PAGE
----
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Insight & Intelligence™ : May 15, 2013 ( )
Crowdfunding Touches Down in Biotech
Poliwogg and Microryza Represent Two Very Different Approaches for Biopharma Startups to Raise Money!--h2>
A year has passed since President Barack Obama enacted a law intended to spark business growth by encouraging “crowdfunding” of startups. Much of the law remains to be implemented, but that hasn’t stopped crowdfunding sites Poliwogg and Microryza from employing different models toward raising money for biopharmas and researchers, respectively.
This month, Poliwogg is launching its platform, focusing on helping fund small- and mid-sized companies in biopharma and other healthcare specialties, as well as in community-based businesses and projects, and portfolios of high-yielding investment-grade assets.
Gregory C. Simon, Poliwogg’s CEO, told GEN the crowdfunder is not about raising money from individuals, but seeking out investors willing in return to hold equity stakes in companies looking to raise between $2 million and $10 million.
Poliwogg envisions crowdfunding part of what a company seeks, then persuading venture capitalists to fund the remainder after conducting its own due-diligence review. It’s hard, Simon said, to predict how the percentages will ultimately shake out.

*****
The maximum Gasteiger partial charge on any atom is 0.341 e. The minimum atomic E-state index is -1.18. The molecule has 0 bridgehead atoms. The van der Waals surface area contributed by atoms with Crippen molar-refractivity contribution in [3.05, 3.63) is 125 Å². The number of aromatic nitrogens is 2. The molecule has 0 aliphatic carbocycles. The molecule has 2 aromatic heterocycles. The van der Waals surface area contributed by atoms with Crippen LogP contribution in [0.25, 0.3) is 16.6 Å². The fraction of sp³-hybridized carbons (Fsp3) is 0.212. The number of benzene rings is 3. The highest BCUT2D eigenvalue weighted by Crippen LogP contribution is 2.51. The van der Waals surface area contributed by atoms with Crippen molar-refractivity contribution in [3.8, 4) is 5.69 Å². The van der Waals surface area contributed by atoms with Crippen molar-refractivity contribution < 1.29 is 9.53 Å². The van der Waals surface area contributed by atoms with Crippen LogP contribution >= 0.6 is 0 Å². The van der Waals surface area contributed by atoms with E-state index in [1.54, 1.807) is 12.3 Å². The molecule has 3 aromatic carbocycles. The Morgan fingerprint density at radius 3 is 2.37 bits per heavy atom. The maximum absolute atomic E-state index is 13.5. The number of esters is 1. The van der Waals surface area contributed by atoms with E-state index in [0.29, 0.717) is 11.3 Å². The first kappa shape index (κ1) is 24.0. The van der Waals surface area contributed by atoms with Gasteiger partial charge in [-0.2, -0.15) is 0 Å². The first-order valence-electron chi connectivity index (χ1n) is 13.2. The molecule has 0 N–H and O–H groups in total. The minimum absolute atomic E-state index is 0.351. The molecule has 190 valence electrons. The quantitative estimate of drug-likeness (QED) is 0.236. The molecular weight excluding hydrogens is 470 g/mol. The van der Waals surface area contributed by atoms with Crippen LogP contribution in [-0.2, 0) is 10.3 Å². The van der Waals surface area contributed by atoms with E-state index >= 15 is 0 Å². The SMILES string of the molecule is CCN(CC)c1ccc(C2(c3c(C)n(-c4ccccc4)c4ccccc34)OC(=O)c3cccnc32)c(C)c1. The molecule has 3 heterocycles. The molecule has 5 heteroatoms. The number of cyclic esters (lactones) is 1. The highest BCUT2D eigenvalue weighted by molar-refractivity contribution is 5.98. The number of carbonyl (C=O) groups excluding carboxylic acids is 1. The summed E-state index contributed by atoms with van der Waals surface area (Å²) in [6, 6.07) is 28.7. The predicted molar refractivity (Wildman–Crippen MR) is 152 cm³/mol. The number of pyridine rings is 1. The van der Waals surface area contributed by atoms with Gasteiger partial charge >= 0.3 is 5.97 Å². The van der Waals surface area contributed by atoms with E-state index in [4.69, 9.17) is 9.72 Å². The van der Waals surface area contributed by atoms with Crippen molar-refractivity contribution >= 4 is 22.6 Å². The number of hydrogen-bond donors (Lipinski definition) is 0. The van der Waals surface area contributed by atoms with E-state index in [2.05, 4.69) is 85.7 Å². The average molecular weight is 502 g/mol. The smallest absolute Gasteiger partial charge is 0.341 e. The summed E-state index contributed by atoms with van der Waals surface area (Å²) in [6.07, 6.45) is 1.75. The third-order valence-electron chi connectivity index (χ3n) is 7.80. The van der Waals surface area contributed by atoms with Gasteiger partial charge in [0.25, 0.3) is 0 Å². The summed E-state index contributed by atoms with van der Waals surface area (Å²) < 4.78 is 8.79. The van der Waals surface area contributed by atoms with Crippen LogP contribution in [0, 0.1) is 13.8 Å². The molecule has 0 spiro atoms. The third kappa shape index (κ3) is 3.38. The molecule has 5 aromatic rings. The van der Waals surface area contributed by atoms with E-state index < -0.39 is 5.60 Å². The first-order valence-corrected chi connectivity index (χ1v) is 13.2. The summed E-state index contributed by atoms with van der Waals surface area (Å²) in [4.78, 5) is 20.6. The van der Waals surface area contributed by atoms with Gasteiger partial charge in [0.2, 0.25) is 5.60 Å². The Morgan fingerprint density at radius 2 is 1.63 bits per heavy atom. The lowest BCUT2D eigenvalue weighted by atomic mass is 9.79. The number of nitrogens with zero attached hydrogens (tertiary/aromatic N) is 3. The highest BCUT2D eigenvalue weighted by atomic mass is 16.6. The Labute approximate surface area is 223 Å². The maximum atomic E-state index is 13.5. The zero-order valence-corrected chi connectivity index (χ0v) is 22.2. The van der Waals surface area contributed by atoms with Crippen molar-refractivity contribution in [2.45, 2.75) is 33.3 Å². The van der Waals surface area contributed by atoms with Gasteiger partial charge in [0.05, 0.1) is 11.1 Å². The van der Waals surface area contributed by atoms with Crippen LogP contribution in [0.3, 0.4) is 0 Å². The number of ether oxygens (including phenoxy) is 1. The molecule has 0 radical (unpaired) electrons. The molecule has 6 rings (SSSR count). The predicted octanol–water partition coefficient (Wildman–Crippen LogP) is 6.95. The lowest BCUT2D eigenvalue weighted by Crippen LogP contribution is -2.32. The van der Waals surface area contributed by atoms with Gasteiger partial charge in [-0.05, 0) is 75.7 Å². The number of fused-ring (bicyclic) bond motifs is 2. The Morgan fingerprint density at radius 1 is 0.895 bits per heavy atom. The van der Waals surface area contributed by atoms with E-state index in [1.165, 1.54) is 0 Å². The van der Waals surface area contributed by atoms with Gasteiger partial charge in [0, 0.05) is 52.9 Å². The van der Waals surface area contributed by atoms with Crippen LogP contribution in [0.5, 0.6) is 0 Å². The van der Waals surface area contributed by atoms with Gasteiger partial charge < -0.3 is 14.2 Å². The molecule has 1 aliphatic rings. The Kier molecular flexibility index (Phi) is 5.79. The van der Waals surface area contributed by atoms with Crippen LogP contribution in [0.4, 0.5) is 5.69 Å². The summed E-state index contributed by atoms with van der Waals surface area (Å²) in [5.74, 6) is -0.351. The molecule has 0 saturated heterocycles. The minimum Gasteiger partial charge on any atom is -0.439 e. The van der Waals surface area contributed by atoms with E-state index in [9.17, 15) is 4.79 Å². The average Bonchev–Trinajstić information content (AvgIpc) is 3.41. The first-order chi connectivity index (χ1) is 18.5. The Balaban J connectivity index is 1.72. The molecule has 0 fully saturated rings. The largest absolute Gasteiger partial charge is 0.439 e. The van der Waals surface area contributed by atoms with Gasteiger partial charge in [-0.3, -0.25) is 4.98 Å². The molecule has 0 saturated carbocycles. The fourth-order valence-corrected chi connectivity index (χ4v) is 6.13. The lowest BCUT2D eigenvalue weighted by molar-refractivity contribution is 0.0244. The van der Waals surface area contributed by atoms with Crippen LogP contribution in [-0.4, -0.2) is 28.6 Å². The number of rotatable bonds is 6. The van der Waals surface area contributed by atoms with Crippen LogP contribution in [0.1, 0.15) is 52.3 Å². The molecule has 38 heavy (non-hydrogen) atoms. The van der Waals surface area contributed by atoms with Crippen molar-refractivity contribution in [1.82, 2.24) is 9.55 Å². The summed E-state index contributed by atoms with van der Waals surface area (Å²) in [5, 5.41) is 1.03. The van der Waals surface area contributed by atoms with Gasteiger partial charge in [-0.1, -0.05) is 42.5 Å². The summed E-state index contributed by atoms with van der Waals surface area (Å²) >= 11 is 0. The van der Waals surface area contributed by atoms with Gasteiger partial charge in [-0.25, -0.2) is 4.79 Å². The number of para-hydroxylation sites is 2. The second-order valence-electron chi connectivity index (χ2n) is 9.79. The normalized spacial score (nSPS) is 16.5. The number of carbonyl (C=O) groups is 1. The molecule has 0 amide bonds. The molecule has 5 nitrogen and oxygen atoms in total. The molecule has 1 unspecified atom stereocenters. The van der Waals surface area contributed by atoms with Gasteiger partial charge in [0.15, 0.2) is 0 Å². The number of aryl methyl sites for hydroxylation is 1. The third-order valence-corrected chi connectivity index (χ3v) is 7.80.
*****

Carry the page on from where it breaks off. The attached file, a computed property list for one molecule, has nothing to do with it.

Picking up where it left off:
If an organization raises the funds sought, Poliwogg collects a 5% or 6% fee from what it raises.
“We fund these companies; they get across the ‘valley of death’ one way or another. They either fail, which is highly possible, or they succeed. They get a proof of concept. They get a critical clinical trial done. All of a sudden, they’re interesting to a biopharma company or a VC,” Simon said. “Think of this as a feeder for biopharma and VC funds. Neither VCs nor companies get into that level. But if you don’t grow companies at that level, you’re not going to get the companies at the bigger level. That’s why we’re called Poliwogg: You’re not going to get a frog if you don’t invest in the poliwogg.”
But will VCs, already gun-shy about early-stage biopharma, stick their necks out to invest in Poliwogg’s startups? “The smart ones will,” Simon predicted.
Taking a different approach is Microryza, which a year ago this month began crowdfunding projects in biopharma and other sciences. Unlike Poliwogg, Microryza applies the more traditional crowdfunding approach, presenting on its website projects by mostly individual researchers seeking thousands or tens of thousands of dollars.